A Trip to DragonCon 2017
Next stop on Jason's summer con tour, DragonCon 2017.
DragonCon, held in Atlanta every year towards the end of summer, is almost a surreal experience for me at this point. It has just gotten so' huge. Some might even say it's second only to San Diego ComicCon in size and scope, and I don't think that descriptor is too far off the mark. This year, DragonCon attendance was estimated at 80,000, with a major section of Atlanta's nicest urban areas shut completely down with throngs of people in costume flooding the streets. This DragonCon, a very mainstream experience, is not the strange, wonderful DragonCon I began attending more than 20 years ago. But whether or not it's a completely different animal is a moot point; this DragonCon is possibly the best event to attend in Atlanta, and a can't miss for anyone into anything even remotely nerdy.
The DragonCon from more than two decades ago was a transcendent experience for me. I was 14 or 15, and got dropped off in the city for a day of hunting comics missing from my collection. Believe it or not, DragonCon's main focus used to be comics; these days the vendor areas have only a handful of booths selling comics, with most others opting for toys, merchandise, video games and clothing. Anyway, back then, attendance was much less, and the stars attending much, much further from the A list. I'll never forget my first DragonCon, where I met exactly three 'celebrities'; Alley Baggett, a Playboy model, the 'living anime girl' (her name escapes me but she had the moniker before Anastasia Shpagina assumed it in more recent years) and Debbie Rochon, the maid from 'Tromeo and Juliet'. Having Mrs. Rochon sign my VHS copy of the film was the highlight of my summer, with a close second being finally being able to find Preacher #17, the only issue I was missing at the time. The entire affair was a much more subdued, underground experience and I reveled in its bizarre tone.
Twenty plus years later and I'm attending the same DragonCon, only this time as a married man. My wife and I roamed the streets dressed as Androids 17 and 18 from Dragon Ball Z, and while dressing up in the old days was more rare, these days the weirdos are the ones who AREN'T in costume. The vendor area has positively exploded, taking up almost two full stories of the massive AmericasMart. The con has spread to three or four surrounding hotels as well, and spilled into the streets with not just the parade, but just the sheer amount of fans going from panel to panel, attraction to attraction. The guest list has come a long way as well, with the standouts this year being Nathan Fillion of Firefly and Castle, William Shatner of Star Trek, Charles Martinet, Mario's voice, Stan Lee, and Alton Brown, a local who has made a name as a chef on the Food Network. There were literally dozens more great guests, including personal favorite Ron Paulsen, who you probably know better as Raphael from the 1990's Teenage Mutant Ninja Turtles cartoon, Donatello of the current TMNT cartoon, Pinky of Pinky and the Brain and dozens of other recognizable voices. Another treat was Trace Beaulieu (Dr. Forrester) and Frank Coniff (TV's Frank) of Mystery Science Theater 3000, a show that, judging by attendance at their events, still is as loved today as it was when it was first airing, possibly more so.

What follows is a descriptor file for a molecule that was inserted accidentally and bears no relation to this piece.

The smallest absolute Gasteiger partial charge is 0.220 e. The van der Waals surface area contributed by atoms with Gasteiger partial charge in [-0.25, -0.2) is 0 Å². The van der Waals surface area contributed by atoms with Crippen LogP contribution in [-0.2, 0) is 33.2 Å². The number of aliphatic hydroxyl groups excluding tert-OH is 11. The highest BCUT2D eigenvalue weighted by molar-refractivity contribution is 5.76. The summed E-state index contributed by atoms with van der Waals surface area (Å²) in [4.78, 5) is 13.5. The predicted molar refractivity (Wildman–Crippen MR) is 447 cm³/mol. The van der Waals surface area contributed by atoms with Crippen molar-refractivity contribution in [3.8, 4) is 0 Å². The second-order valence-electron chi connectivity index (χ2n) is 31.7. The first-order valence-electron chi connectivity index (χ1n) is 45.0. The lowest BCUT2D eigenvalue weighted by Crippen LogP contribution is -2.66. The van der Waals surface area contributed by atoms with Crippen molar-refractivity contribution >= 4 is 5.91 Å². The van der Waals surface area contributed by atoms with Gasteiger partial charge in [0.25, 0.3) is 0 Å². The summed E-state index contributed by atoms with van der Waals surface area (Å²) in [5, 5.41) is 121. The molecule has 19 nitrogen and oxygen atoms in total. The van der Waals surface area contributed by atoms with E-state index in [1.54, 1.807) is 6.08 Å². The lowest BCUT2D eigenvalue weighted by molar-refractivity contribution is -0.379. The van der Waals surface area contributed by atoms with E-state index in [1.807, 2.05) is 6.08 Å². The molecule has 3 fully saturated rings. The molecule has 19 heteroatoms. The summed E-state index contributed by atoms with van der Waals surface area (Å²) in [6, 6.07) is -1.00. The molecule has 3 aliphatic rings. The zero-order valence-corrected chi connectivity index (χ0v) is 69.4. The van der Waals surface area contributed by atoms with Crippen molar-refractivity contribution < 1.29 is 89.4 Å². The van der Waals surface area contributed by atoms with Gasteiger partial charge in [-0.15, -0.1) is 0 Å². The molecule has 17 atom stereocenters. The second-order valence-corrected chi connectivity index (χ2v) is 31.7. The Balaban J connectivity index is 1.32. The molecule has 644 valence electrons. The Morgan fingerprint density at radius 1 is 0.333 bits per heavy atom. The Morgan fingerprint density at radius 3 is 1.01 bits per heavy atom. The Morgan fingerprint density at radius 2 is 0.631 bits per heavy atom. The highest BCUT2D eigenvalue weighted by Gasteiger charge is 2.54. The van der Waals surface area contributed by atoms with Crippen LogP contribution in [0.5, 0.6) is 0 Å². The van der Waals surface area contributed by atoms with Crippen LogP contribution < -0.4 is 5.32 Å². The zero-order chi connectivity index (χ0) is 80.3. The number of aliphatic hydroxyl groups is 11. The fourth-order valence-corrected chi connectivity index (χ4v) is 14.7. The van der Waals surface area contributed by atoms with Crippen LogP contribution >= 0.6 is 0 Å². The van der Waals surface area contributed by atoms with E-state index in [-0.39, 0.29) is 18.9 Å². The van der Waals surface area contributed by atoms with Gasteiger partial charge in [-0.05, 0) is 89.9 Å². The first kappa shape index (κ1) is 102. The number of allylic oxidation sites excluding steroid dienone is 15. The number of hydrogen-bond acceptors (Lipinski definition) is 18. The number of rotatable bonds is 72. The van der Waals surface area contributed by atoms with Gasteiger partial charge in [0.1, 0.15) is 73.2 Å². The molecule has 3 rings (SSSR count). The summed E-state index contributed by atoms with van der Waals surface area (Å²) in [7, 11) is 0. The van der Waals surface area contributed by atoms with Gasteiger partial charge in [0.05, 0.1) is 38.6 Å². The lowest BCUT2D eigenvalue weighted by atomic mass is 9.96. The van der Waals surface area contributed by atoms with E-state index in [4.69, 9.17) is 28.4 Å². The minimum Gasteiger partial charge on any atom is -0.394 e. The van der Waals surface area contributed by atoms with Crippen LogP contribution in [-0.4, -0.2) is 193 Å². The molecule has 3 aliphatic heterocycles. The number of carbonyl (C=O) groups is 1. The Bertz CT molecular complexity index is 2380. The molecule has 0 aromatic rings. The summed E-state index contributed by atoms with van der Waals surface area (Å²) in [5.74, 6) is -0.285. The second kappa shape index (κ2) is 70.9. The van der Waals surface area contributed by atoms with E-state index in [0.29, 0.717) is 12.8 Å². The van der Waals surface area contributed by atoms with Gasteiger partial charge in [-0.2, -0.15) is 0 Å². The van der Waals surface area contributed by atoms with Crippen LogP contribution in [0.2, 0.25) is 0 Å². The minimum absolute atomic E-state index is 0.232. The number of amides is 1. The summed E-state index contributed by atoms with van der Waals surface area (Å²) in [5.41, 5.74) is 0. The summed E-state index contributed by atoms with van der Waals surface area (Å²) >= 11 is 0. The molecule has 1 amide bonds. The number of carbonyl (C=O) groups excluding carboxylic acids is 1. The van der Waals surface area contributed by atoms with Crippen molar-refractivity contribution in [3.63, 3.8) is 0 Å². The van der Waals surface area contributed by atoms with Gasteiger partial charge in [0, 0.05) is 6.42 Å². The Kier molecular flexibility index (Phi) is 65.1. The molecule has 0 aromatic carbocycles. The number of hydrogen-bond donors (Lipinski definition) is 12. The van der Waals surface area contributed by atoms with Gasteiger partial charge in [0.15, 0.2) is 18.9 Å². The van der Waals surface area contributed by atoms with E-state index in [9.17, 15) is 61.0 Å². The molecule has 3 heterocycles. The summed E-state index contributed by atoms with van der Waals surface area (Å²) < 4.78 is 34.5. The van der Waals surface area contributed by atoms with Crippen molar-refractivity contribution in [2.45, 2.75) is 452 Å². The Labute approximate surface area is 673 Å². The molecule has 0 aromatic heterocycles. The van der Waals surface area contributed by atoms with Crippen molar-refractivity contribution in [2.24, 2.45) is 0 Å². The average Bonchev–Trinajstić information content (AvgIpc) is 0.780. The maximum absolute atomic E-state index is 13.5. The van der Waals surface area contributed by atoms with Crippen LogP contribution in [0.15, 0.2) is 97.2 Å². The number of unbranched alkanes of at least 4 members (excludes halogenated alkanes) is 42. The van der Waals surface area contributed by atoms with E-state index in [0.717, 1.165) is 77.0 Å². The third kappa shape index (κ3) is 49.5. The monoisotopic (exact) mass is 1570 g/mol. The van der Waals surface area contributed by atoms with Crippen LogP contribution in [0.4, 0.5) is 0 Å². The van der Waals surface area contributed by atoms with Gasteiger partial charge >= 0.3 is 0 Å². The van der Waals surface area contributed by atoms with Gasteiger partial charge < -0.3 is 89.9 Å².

Though the comics part of DragonCon has been scaled back, there were still a few greats in attendance, signing autographs and holding panels. Among these were Jim Mahfood of Clerks fame, Peter David and local Mark Bagley, the Marvel Comics artist famous for his work on Ultimate Spider-Man and Thunderbolts, a 90's game-changer in the comics industry. I was lucky enough to have him sign my first issue of the series, and being an all-around nice guy, it was great to see a local talent in attendance. The comics aren't completely gone from DragonCon, and though smaller, the artists and writers featured scratched the itch of just about every kind of comic or graphic novel fan.
Since DragonCon has exploded, there are outlets for almost every type of fandom out there. Remember HeroClix? Neither do I, but there were plenty of tournaments going all weekend. Video games have a much stronger presence now than they did in the old days, with a full arcade available to try out and plenty of demos of all kinds of current and upcoming games. My only complaint is the shocking lack of any kind of Dragon Ball programming. No panels, no discussions, nothing. With Dragon Ball Super currently airing in Japan (and America now), the property is more relevant than ever, but nothing was offered at this year's DragonCon. The demand was definitely there; a Reddit thread popped up mid-con wondering where the series' love was, and there were plenty of Dragon Ball cosplayers (besides us) in attendance. I don't know, maybe next year.
Overall, DragonCon in 2017 is just as amazing as it was in 1995, but it's a different kind of amazing. The event has exploded in popularity and scope. Every kind of fandom is represented, the guests are true A-listers and the attendance is absolutely insane. It's sad to see comics fade into the background and no Dragon Ball programming is an odd disappointment, but this is still the main event when it comes to fandom on the east coast. The parade is amazing, the vendors have just about everything under the sun and the whole vibe is extremely positive. DragonCon might not be San Diego Comic Con, but it's about as close as you can get without a plane ticket to California.
Transmitted: 1/20/2019 8:13:56 AM